Water Fasting During My Day of Pain
I started my period this past Sunday morning – Boo. It showed up in the wee hours of the morning after getting our new puppy, Einstein. Einstein hates his crate already and cried a lot that first night, so I was already short on sleep.
I woke up in a lot of pain. I was sure to drink a lot of water upon rising and I took some Vitalzym and a probiotic, which did help ease the pain.
I pulled out my dear heating pad and tried to relax — which was hard given the new pup mixed with my older boxer Alice – who just wanted to play with her new, fragile little brother
The dogs helped distract me from the pain that was pulsing in my center. I kept looking at the clock, thinking that I should eat something, but my mind would not land on anything that I “felt” like eating, and I definitely did not feel like cooking anything.
My body is very sensitive to most foods when I start my period (my worst day of pain). I’ve been thrown into fits of awful uterine contractions where I just want to curl up in a ball and die when I eat the wrong foods.
Some culprits that come to mind include beans, avocado and chocolate. I try and steer clear of anything with high amounts of fat, anything that is hard to digest and anything with higher levels of phytoestrogens on the first day of my period.
So…as Sunday continued, all I put into my body was water (and my digestive supplements which should be taken on an empty stomach). This was all my body wanted.
I did notice that as the time progressed that I was not overly hungry for food. My body was in so much pain that it just didn’t want it. The only reason I considered it is because I am used to eating everyday. I mean, you need to eat to fuel the body right?
At seven o’clock Sunday evening (24 hours from my last meal) I opted for an antioxidant, anti-inflammatory smoothie with coconut milk, chia seeds, fresh coconut, a banana and a blend of frozen blueberries and cherries. Yum!
Benefits of Fasting
After spending my day of pain fasting, I decided to look further in to see if there are benefits to fasting during menstruation or if it was a dangerous thing for me to be doing.
One of the main benefits I found was that fasting promotes detoxification in the body. When food is refrained from the body, it then turns to its fat supplies for energy.
These fat reserves then release chemicals that have been stuck in our systems out through our waste systems — chemicals, such as dioxins, that have been absorbed from our environment. Dioxins have been linked to endometriosis.
During a water fast, energy is diverted away from the digestive system. This is a big deal considering the fact that digesting, assimilating and metabolizing food requires a lot of energy!
Freeing up this energy allows the body to focus on healing and recuperating, moving energy towards improvements to the immune system – detoxing and repairing cells, tissues, organs, and eliminating foreign toxins as well as natural metabolic wastes.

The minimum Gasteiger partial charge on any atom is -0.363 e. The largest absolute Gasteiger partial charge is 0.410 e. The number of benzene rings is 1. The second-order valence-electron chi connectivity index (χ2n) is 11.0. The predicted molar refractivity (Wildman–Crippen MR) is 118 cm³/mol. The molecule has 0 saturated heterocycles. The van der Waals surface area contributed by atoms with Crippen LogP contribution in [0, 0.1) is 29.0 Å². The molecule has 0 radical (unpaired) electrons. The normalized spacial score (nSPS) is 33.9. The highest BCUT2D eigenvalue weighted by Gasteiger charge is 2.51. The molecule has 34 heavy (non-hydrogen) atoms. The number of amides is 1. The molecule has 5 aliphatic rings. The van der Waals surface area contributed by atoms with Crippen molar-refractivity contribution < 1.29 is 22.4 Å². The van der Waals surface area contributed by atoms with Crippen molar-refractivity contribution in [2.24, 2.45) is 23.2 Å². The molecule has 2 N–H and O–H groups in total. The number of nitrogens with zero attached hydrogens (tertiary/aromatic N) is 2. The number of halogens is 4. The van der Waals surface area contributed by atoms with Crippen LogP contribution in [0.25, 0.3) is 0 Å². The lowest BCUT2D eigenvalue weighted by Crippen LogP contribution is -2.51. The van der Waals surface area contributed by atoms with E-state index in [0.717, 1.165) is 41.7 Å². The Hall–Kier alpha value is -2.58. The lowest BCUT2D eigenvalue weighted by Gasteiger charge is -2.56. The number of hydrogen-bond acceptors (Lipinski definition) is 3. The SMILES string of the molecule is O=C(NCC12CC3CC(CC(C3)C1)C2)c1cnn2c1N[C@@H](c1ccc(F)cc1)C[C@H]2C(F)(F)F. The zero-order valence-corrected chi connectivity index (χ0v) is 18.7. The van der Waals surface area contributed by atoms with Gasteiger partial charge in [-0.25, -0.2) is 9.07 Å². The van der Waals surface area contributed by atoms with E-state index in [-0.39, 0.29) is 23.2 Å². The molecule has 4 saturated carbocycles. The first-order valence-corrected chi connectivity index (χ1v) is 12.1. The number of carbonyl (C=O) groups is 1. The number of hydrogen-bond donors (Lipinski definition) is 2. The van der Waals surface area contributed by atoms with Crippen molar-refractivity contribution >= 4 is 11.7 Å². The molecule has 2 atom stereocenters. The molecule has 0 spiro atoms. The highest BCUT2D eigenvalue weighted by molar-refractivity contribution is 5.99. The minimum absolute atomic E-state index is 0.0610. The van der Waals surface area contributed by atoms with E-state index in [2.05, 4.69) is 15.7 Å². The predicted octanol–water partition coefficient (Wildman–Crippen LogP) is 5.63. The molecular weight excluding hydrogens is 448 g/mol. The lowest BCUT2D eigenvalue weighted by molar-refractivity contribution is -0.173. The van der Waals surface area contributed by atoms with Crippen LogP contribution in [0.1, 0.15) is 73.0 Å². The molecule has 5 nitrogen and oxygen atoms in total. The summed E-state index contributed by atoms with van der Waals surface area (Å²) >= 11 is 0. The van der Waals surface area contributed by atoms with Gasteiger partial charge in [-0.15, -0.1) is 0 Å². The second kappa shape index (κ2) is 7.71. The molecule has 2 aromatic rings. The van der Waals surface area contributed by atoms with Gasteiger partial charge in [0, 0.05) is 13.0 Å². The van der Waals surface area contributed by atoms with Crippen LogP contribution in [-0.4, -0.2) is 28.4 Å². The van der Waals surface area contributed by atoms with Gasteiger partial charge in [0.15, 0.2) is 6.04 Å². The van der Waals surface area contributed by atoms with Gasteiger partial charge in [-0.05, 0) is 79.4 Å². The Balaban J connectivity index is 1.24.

Human growth hormones (HGH) are also released during a water fast due to greater efficiency in hormone production, allowing the body to heal itself and repair damaged organs. HGH is often depicted as the anti-aging hormone.
Short fasts (as little as 20 hours, no longer than 32 hours) are enough to improve insulin sensitivity and other metabolic functions. Short fasts reduce oxidative stress and inflammation in the body. They also assist in the reduction of bloating and can help increase energy. Definite bonus 🙂
Another benefit of fasting is the result of a calmer, clearer, happier mind set. This makes sense given the fact that fasting calms and quiets the insides creating a lighter feeling, while removing negative, toxic waste from our bodies.
On the Positive Side?
Fasting allows for cleansing of the body, initiating the body’s own healing process – it creates an environment for healing — sounds like a great place for a gal with endometriosis to fall into 🙂
I ended up water fasting for about 24 hours. I did notice as the day passed with me just drinking water, that my pain levels did decrease. My flow was bright red and free flowing, which is a good thing — painful flow must go out — if it stays in there I just feel awful and bloated.
I woke up the next day feeling much better and while my stomach was growling, I was not overly hungry like I normally would be, given the lack of food my body consumed the day before.
I didn’t find anything (outside of religious reasons) why it is not good or safe to do a short fast during menstruation.
I think that fasting during my day of pain was a positive for me and a result of me taking part in reconnecting with my body (part of my happiness project for this year). My body did not want food and I listened.
I have refrained from fasting in the past because I just do not do well when I am hungry. I get super moody (up to points of chaos, lol).
But doing it on my day of pain was easier since my mind was so far from food. My body needed to be able to heal itself from the inflammation and pain and food was just going to get in the way….
If you do decide to do a short fast, be sure to drink plenty of water, and to continue to eat a healthy, balanced diet so you do not have to suffer with detox symptoms amidst your other pains.
Also, I was able to do a successful water fast on my pain day since I’ve given up traditional pain killers and over the counter medicine including Ibuprofen and Tylenol.
I do not recommend doing a water fast if you are still taking these medications, as they will tear up your stomach! I find that Vitalzym has been a great replacement for these traditional pain killers and should be taken on an empty stomach.
Have you tried a water fast? Have you done one during your painful day(s)?
I would love to hear about your experiences in the comment section below.